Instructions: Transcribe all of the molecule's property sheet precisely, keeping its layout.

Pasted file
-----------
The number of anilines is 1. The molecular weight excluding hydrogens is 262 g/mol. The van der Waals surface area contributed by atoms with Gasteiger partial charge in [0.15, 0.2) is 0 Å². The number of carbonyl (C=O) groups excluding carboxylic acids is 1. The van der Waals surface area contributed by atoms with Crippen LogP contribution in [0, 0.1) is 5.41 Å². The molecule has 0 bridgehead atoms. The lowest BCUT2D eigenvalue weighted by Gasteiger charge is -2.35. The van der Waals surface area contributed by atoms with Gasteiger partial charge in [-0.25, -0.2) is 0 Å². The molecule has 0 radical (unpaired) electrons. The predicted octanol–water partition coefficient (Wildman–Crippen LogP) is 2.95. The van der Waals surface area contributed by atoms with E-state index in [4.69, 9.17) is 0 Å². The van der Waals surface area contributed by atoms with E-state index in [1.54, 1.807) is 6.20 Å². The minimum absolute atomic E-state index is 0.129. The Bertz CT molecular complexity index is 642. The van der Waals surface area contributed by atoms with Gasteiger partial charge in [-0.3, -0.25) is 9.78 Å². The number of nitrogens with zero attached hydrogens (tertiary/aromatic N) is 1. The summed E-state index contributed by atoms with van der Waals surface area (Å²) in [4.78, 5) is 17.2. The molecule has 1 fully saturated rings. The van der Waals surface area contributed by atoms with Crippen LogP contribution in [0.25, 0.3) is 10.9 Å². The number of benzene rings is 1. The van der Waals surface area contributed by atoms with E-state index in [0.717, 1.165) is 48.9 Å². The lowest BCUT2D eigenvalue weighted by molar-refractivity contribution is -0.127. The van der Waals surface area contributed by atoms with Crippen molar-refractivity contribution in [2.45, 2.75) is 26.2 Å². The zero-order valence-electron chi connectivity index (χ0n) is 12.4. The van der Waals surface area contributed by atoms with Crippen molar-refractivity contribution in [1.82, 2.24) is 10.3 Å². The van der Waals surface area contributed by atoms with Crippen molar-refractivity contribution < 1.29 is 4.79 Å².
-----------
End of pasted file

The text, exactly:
The number of anilines is 1. The molecular weight excluding hydrogens is 262 g/mol. The van der Waals surface area contributed by atoms with Gasteiger partial charge in [0.15, 0.2) is 0 Å². The number of carbonyl (C=O) groups excluding carboxylic acids is 1. The van der Waals surface area contributed by atoms with Crippen LogP contribution in [0, 0.1) is 5.41 Å². The molecule has 0 bridgehead atoms. The lowest BCUT2D eigenvalue weighted by Gasteiger charge is -2.35. The van der Waals surface area contributed by atoms with Gasteiger partial charge in [-0.25, -0.2) is 0 Å². The molecule has 0 radical (unpaired) electrons. The predicted octanol–water partition coefficient (Wildman–Crippen LogP) is 2.95. The van der Waals surface area contributed by atoms with E-state index in [4.69, 9.17) is 0 Å². The van der Waals surface area contributed by atoms with E-state index in [1.54, 1.807) is 6.20 Å². The minimum absolute atomic E-state index is 0.129. The Bertz CT molecular complexity index is 642. The van der Waals surface area contributed by atoms with Gasteiger partial charge in [-0.3, -0.25) is 9.78 Å². The number of nitrogens with zero attached hydrogens (tertiary/aromatic N) is 1. The summed E-state index contributed by atoms with van der Waals surface area (Å²) in [4.78, 5) is 17.2. The molecule has 1 fully saturated rings. The van der Waals surface area contributed by atoms with Crippen LogP contribution in [0.25, 0.3) is 10.9 Å². The number of benzene rings is 1. The van der Waals surface area contributed by atoms with E-state index in [0.717, 1.165) is 48.9 Å². The lowest BCUT2D eigenvalue weighted by molar-refractivity contribution is -0.127. The van der Waals surface area contributed by atoms with Crippen molar-refractivity contribution in [2.45, 2.75) is 26.2 Å². The zero-order valence-electron chi connectivity index (χ0n) is 12.4. The van der Waals surface area contributed by atoms with Crippen molar-refractivity contribution in [1.82, 2.24) is 10.3 Å². The van der Waals surface area contributed by atoms with Crippen molar-refractivity contribution < 1.29 is 4.79 Å².